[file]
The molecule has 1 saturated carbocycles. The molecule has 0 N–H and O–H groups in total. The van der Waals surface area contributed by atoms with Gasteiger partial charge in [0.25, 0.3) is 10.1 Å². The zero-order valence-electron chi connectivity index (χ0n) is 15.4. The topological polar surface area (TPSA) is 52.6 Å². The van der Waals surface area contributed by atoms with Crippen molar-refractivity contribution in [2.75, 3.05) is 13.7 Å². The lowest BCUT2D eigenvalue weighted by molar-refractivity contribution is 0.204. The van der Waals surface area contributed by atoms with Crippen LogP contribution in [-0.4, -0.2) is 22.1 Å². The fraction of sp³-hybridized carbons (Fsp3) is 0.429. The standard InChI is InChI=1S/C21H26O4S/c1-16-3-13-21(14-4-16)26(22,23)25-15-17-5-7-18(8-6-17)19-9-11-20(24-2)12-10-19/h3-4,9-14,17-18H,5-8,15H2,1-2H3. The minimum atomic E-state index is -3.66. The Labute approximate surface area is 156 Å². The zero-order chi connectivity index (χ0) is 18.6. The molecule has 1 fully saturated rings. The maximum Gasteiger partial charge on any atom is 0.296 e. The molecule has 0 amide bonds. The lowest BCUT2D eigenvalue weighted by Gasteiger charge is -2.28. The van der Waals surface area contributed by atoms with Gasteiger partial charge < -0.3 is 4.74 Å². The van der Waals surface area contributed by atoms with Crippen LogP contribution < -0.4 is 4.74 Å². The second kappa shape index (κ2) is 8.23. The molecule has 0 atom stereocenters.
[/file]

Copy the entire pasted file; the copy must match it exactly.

The molecule has 1 saturated carbocycles. The molecule has 0 N–H and O–H groups in total. The van der Waals surface area contributed by atoms with Gasteiger partial charge in [0.25, 0.3) is 10.1 Å². The zero-order valence-electron chi connectivity index (χ0n) is 15.4. The topological polar surface area (TPSA) is 52.6 Å². The van der Waals surface area contributed by atoms with Crippen molar-refractivity contribution in [2.75, 3.05) is 13.7 Å². The lowest BCUT2D eigenvalue weighted by molar-refractivity contribution is 0.204. The van der Waals surface area contributed by atoms with Crippen LogP contribution in [-0.4, -0.2) is 22.1 Å². The fraction of sp³-hybridized carbons (Fsp3) is 0.429. The standard InChI is InChI=1S/C21H26O4S/c1-16-3-13-21(14-4-16)26(22,23)25-15-17-5-7-18(8-6-17)19-9-11-20(24-2)12-10-19/h3-4,9-14,17-18H,5-8,15H2,1-2H3. The minimum atomic E-state index is -3.66. The Labute approximate surface area is 156 Å². The zero-order chi connectivity index (χ0) is 18.6. The molecule has 1 fully saturated rings. The maximum Gasteiger partial charge on any atom is 0.296 e. The molecule has 0 amide bonds. The lowest BCUT2D eigenvalue weighted by Gasteiger charge is -2.28. The van der Waals surface area contributed by atoms with Gasteiger partial charge < -0.3 is 4.74 Å². The van der Waals surface area contributed by atoms with Crippen LogP contribution < -0.4 is 4.74 Å². The second kappa shape index (κ2) is 8.23. The molecule has 0 atom stereocenters.